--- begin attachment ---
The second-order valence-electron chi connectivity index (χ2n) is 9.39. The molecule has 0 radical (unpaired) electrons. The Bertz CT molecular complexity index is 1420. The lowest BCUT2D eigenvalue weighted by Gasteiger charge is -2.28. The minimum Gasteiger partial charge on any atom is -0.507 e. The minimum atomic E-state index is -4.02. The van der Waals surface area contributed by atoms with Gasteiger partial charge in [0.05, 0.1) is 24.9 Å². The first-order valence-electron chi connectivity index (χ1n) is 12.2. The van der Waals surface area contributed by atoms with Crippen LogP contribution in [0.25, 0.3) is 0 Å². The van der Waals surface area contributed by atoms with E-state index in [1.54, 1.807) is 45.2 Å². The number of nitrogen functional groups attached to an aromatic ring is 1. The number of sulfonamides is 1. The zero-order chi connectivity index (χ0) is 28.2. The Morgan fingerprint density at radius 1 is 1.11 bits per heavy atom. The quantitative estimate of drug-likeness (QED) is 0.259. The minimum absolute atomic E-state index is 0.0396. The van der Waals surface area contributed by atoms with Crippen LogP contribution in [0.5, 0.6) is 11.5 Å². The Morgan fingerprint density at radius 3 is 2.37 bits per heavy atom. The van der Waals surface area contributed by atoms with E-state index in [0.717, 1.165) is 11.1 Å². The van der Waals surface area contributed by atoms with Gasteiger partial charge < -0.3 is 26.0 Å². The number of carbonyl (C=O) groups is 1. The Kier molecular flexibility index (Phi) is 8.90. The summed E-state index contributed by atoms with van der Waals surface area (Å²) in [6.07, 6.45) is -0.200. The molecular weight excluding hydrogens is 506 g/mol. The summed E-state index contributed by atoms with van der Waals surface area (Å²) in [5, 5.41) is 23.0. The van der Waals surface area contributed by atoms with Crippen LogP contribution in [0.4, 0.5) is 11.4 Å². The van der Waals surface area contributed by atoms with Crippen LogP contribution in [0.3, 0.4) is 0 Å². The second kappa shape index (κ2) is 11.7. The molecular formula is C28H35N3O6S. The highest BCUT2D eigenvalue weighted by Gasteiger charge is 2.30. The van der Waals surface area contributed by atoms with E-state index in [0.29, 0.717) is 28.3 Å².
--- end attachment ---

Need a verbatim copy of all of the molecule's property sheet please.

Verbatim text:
The second-order valence-electron chi connectivity index (χ2n) is 9.39. The molecule has 0 radical (unpaired) electrons. The Bertz CT molecular complexity index is 1420. The lowest BCUT2D eigenvalue weighted by Gasteiger charge is -2.28. The minimum Gasteiger partial charge on any atom is -0.507 e. The minimum atomic E-state index is -4.02. The van der Waals surface area contributed by atoms with Gasteiger partial charge in [0.05, 0.1) is 24.9 Å². The first-order valence-electron chi connectivity index (χ1n) is 12.2. The van der Waals surface area contributed by atoms with Crippen LogP contribution in [0.25, 0.3) is 0 Å². The van der Waals surface area contributed by atoms with E-state index in [1.54, 1.807) is 45.2 Å². The number of nitrogen functional groups attached to an aromatic ring is 1. The number of sulfonamides is 1. The zero-order chi connectivity index (χ0) is 28.2. The Morgan fingerprint density at radius 1 is 1.11 bits per heavy atom. The quantitative estimate of drug-likeness (QED) is 0.259. The minimum absolute atomic E-state index is 0.0396. The van der Waals surface area contributed by atoms with Crippen LogP contribution in [0.5, 0.6) is 11.5 Å². The Morgan fingerprint density at radius 3 is 2.37 bits per heavy atom. The van der Waals surface area contributed by atoms with E-state index in [0.717, 1.165) is 11.1 Å². The van der Waals surface area contributed by atoms with Gasteiger partial charge < -0.3 is 26.0 Å². The number of carbonyl (C=O) groups is 1. The Kier molecular flexibility index (Phi) is 8.90. The summed E-state index contributed by atoms with van der Waals surface area (Å²) in [6.07, 6.45) is -0.200. The molecular weight excluding hydrogens is 506 g/mol. The summed E-state index contributed by atoms with van der Waals surface area (Å²) in [5, 5.41) is 23.0. The van der Waals surface area contributed by atoms with Crippen LogP contribution in [0.4, 0.5) is 11.4 Å². The van der Waals surface area contributed by atoms with Crippen LogP contribution in [0.3, 0.4) is 0 Å². The second kappa shape index (κ2) is 11.7. The molecular formula is C28H35N3O6S. The highest BCUT2D eigenvalue weighted by Gasteiger charge is 2.30. The van der Waals surface area contributed by atoms with E-state index in [0.29, 0.717) is 28.3 Å².